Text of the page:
Here’s what happens when I submit a new novel to my small press (i.e. real) publisher. They assign it to a reader. After a few weeks (timeline varies on size of the publisher) I get an offer. The offer includes a flat advance against royalties, along with a royalty percentage rate. Half the advance is paid up front, while the other half is sent once the editing process is complete.
They assign me an editor. My editor is a retired author (in my genre) and journalist with a degree in language arts, who graduated suma cum laude from an accredited university (this will be important later). She is my assigned editor for every book and reviews the book for plot issues, flow, grammar and punctuation.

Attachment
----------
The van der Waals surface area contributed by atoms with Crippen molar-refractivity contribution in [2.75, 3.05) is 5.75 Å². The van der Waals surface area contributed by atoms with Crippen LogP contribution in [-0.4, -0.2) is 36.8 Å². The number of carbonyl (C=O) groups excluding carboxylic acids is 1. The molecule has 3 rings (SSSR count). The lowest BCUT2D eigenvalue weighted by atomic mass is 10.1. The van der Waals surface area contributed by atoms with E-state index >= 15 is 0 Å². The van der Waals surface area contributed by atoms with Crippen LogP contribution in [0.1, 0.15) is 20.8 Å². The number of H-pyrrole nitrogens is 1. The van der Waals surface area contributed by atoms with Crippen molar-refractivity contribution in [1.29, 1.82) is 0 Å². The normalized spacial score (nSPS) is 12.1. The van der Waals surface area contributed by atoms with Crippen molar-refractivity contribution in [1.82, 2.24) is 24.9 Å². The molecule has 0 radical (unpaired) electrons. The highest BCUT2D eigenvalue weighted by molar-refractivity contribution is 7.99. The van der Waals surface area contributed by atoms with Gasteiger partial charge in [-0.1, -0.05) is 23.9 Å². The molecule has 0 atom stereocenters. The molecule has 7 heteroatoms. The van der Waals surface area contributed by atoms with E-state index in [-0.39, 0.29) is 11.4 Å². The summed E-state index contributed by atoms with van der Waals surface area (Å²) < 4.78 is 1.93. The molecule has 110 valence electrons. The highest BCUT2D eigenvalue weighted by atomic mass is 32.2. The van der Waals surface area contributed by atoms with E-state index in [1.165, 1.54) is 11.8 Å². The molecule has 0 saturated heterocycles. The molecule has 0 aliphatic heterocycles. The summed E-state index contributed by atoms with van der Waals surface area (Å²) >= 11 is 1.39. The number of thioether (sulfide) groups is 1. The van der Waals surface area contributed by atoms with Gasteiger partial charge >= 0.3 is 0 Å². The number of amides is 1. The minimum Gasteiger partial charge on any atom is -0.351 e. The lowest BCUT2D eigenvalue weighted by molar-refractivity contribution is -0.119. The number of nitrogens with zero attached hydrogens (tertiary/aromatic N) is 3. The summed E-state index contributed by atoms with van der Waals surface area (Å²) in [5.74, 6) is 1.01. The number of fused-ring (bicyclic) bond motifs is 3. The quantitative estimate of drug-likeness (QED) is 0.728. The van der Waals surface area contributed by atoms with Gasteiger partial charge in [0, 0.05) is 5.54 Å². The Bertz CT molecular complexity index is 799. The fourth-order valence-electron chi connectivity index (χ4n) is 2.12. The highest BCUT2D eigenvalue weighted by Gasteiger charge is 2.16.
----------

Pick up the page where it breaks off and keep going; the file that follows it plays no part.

Once edits are approved, she sends ARCs (advance review copies) to volunteer readers who provide reviews once the book is released. While that is happing, the graphic arts department develops a cover concept. The audio department works on creating a ‘book on tape’ file. They create all the files for eBook and audio. They manage the print copies as well.
When the book is released, it is SEO optimized for Amazon, shopped to various book stores and placed on my publisher’s website. My publisher’s website is designed for readers and people predominantly go there to buy books (this will be important later). While there is a submission’s page for new authors, it is not the sole focus of the site.
Please note that all of these services are provided by my publisher free of charge. This is because it is in their best interest to create an excellent book, in order to make back the money they spent on me.